You are currently viewing After Stroke Depression & Recovery with Angie Burke

After Stroke Depression & Recovery with Angie Burke

Episode #71August 10, 2021

Depression after stroke, also called post-stroke depression, affects approximately one third of stroke survivors at any one time after stroke. When stroke survivors experience depression, they are more likely to have fewer gains in their recovery, a poor quality of life, and increased risk for stroke in the future (Towfighi, et al, 2017).

Thankfully, there is help for people living with depression following stroke. Treating depression not only improves the stroke survivor’s mood, it helps with other aspects of recovery, including physical, cognitive and intellectual benefits.  Find a mental health provider who specializes with older adults and complex medical problems here.

In this interview, stroke survivor, Angie Burke and I discuss:

  • The experience of being a nurse for 26 years, having a stroke, then becoming a “patient”.
  • The unseen challenges that come with having a stroke- like grief related to loss of identity, ability, career, and the way things were.
  • After stroke depression and psychiatric hospitalization and treatment
  • Angie’s journey of going from “stroke victim” to “stroke survivor”
  • Recommendations to other stroke survivors
  • Recommendations to friends and family of stroke survivors

About Angie Collins-Burke

Angie Burke was a Registered Nurse and worked for 26 years at the hospital in her community, specializing in palliative care, until  On September 23, 2013 she suffered a large stroke and was eventually diagnosed with epilepsy. Following an episode of depression, she became more determined than ever began exercising daily, and eventually became an amateur bodybuilder. In May of 2017 she competed in her first amateur bodybuilding show. She also started volunteering as a stroke mentor, at the hospital where she’d worked, and as a volunteer with Heart and Stroke Canada. After being encouraged by many to write a book, she was introduced to Suzanne Cronkwright and together their efforts resulted in “Just Pick Up the Peg: A nurse’s journey back from Stroke.” They now write a monthly blog for Psychology Today. com.

Resources mentioned in this show


Related Episodes & Resources


If you or someone you know is in crisis or struggling with thoughts about harming themselves or others, please reach out to the National Suicide Prevention Lifeline.



Towfighi, A., Ovbiagele, B., El Husseini, N., Hackett, M. L., Jorge, R. E., Kissela, B. M., Mitchell, P. H., Skolarus, L. E., Whooley, M. A., Williams, L. S., & American Heart Association Stroke Council; Council on Cardiovascular and Stroke Nursing; and Council on Quality of Care and Outcomes Research (2017). Poststroke Depression: A Scientific Statement for Healthcare Professionals From the American Heart Association/American Stroke Association. Stroke48(2), e30–e43.

Dr. Regina Koepp 0:01

Angie Burke is a registered nurse who worked for 26 years at the hospital in her community specializing in palliative care. On September 23 2013, she suffered a large stroke. Along with paralysis, vision and cognition changes. She was eventually diagnosed with epilepsy. After some time rehabbing in a trauma center, and then a rehab hospital, she returned home and was determined to improve. But gradually, her mood began to spiral and she fell into a major depression and had to be hospitalized for treatment following a suicide attempt. She became more determined than ever began exercising daily, and eventually became an amateur bodybuilder. She also started volunteering as a stroke mentor at the hospital where she had worked for decades. After being encouraged by many to write a book, she was introduced to Suzanne Cronkwright. And together, they wrote Just Pick Up the Peg: A Nurses Journey Back From Stroke. I hope that you enjoy today's podcast with Angie Collins Burke.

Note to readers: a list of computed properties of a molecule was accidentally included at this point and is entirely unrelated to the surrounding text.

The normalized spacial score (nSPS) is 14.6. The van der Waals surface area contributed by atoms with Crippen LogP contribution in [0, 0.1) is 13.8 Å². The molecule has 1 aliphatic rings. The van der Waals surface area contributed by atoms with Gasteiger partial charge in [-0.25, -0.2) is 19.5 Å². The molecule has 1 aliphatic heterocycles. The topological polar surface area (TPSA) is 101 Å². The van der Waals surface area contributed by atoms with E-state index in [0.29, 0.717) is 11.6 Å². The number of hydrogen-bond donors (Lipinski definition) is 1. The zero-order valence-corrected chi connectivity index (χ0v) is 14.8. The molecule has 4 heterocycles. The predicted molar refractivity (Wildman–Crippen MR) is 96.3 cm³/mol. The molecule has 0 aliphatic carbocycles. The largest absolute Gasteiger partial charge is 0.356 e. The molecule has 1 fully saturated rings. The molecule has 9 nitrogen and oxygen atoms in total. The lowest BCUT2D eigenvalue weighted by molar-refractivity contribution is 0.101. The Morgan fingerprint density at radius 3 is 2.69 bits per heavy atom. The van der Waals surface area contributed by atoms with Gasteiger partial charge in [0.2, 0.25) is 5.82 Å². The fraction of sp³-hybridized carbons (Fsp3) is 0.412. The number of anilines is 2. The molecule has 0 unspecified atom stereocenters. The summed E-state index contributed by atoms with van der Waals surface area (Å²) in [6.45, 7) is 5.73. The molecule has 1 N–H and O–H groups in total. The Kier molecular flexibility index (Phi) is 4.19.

Dr. Regina Koepp 1:15

I'm Dr. Regina Koepp. I'm a clinical geropsychologist, which means that I'm a psychologist who specializes with older adults and families. And this is the psychology of aging podcast, your go to resource for Mental Health and Aging.

Dr. Regina Koepp 1:37

Angie Burke, thank you so much for joining me on the psychology of aging podcast to share your story about being a stroke survivor, and building a life that's meaningful for you. And that word is intentional stroke survivor and I'm looking forward to talking about that in this interview. So thank you for for being here with me.

Angie Burke 1:58

Thank you for having me. I'm honored, I'm truly honored.

Dr. Regina Koepp 2:02

I'm so glad that you're here. I think sharing stories, personal life stories, makes this work the most meaningful. And and I know you have, as in your profession as a nurse, you worked in palliative care. And can you share a little bit about your professional life in palliative care and as a nurse, just to kind of set the stage of what your life was like before you had a stroke. And then we can move into what life is like after

Angie Burke 2:30